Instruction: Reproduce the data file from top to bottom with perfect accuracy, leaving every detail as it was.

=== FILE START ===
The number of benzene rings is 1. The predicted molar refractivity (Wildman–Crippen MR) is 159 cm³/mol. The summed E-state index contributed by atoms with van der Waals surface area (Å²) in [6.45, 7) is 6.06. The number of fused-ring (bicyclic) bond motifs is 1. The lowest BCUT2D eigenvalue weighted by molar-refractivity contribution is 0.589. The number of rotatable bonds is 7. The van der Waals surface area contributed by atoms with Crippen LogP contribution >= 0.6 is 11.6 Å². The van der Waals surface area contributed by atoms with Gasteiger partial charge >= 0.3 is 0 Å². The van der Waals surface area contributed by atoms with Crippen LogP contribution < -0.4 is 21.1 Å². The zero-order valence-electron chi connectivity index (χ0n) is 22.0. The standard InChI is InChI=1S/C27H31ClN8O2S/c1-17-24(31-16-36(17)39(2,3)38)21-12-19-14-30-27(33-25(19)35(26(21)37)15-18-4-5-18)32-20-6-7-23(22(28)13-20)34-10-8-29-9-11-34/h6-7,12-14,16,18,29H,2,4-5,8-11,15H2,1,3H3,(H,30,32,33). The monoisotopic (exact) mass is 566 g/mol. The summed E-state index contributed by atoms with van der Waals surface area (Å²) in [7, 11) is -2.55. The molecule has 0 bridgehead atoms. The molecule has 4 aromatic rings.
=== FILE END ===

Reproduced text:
The number of benzene rings is 1. The predicted molar refractivity (Wildman–Crippen MR) is 159 cm³/mol. The summed E-state index contributed by atoms with van der Waals surface area (Å²) in [6.45, 7) is 6.06. The number of fused-ring (bicyclic) bond motifs is 1. The lowest BCUT2D eigenvalue weighted by molar-refractivity contribution is 0.589. The number of rotatable bonds is 7. The van der Waals surface area contributed by atoms with Crippen LogP contribution >= 0.6 is 11.6 Å². The van der Waals surface area contributed by atoms with Gasteiger partial charge >= 0.3 is 0 Å². The van der Waals surface area contributed by atoms with Crippen LogP contribution < -0.4 is 21.1 Å². The zero-order valence-electron chi connectivity index (χ0n) is 22.0. The standard InChI is InChI=1S/C27H31ClN8O2S/c1-17-24(31-16-36(17)39(2,3)38)21-12-19-14-30-27(33-25(19)35(26(21)37)15-18-4-5-18)32-20-6-7-23(22(28)13-20)34-10-8-29-9-11-34/h6-7,12-14,16,18,29H,2,4-5,8-11,15H2,1,3H3,(H,30,32,33). The monoisotopic (exact) mass is 566 g/mol. The summed E-state index contributed by atoms with van der Waals surface area (Å²) in [7, 11) is -2.55. The molecule has 0 bridgehead atoms. The molecule has 4 aromatic rings.